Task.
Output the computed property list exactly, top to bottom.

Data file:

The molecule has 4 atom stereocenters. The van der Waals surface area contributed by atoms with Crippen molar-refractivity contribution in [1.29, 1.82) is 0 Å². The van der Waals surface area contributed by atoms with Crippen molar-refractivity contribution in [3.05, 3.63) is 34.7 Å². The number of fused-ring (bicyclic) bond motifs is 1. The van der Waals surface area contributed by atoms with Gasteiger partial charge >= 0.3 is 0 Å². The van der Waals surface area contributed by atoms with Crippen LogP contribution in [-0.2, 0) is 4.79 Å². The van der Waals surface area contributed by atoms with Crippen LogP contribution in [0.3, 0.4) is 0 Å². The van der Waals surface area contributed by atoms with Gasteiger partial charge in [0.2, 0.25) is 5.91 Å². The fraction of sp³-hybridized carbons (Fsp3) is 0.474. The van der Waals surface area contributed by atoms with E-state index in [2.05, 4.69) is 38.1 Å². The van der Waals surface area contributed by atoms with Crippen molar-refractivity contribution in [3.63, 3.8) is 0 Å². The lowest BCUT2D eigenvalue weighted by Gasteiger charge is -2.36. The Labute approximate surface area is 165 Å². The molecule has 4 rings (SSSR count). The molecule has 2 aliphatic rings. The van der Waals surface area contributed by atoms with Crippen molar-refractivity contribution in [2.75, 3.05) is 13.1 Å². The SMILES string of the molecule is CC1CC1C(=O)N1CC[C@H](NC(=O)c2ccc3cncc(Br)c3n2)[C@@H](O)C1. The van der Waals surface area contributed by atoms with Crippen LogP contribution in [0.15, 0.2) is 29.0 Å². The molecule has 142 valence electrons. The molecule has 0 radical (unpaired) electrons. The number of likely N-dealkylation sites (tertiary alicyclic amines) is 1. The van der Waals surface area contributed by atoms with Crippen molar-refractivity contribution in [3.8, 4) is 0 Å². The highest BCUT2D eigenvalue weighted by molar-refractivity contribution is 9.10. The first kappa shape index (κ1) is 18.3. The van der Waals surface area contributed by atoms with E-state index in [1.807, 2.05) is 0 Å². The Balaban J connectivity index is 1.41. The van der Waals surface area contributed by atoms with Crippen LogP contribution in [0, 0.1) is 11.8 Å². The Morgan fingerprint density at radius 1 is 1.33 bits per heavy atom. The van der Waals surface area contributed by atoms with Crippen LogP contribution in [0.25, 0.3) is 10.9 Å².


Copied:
The molecule has 4 atom stereocenters. The van der Waals surface area contributed by atoms with Crippen molar-refractivity contribution in [1.29, 1.82) is 0 Å². The van der Waals surface area contributed by atoms with Crippen molar-refractivity contribution in [3.05, 3.63) is 34.7 Å². The number of fused-ring (bicyclic) bond motifs is 1. The van der Waals surface area contributed by atoms with Gasteiger partial charge >= 0.3 is 0 Å². The van der Waals surface area contributed by atoms with Crippen LogP contribution in [-0.2, 0) is 4.79 Å². The van der Waals surface area contributed by atoms with Crippen LogP contribution in [0.3, 0.4) is 0 Å². The van der Waals surface area contributed by atoms with Gasteiger partial charge in [0.2, 0.25) is 5.91 Å². The fraction of sp³-hybridized carbons (Fsp3) is 0.474. The van der Waals surface area contributed by atoms with E-state index in [2.05, 4.69) is 38.1 Å². The van der Waals surface area contributed by atoms with Crippen molar-refractivity contribution in [3.63, 3.8) is 0 Å². The lowest BCUT2D eigenvalue weighted by Gasteiger charge is -2.36. The Labute approximate surface area is 165 Å². The molecule has 4 rings (SSSR count). The molecule has 2 aliphatic rings. The van der Waals surface area contributed by atoms with Crippen molar-refractivity contribution in [2.75, 3.05) is 13.1 Å². The SMILES string of the molecule is CC1CC1C(=O)N1CC[C@H](NC(=O)c2ccc3cncc(Br)c3n2)[C@@H](O)C1. The van der Waals surface area contributed by atoms with Crippen LogP contribution in [0.15, 0.2) is 29.0 Å². The molecule has 142 valence electrons. The molecule has 0 radical (unpaired) electrons. The number of likely N-dealkylation sites (tertiary alicyclic amines) is 1. The van der Waals surface area contributed by atoms with Crippen molar-refractivity contribution in [3.8, 4) is 0 Å². The highest BCUT2D eigenvalue weighted by molar-refractivity contribution is 9.10. The first kappa shape index (κ1) is 18.3. The van der Waals surface area contributed by atoms with E-state index in [1.807, 2.05) is 0 Å². The Balaban J connectivity index is 1.41. The van der Waals surface area contributed by atoms with Crippen LogP contribution in [0, 0.1) is 11.8 Å². The Morgan fingerprint density at radius 1 is 1.33 bits per heavy atom. The van der Waals surface area contributed by atoms with Crippen LogP contribution in [0.25, 0.3) is 10.9 Å².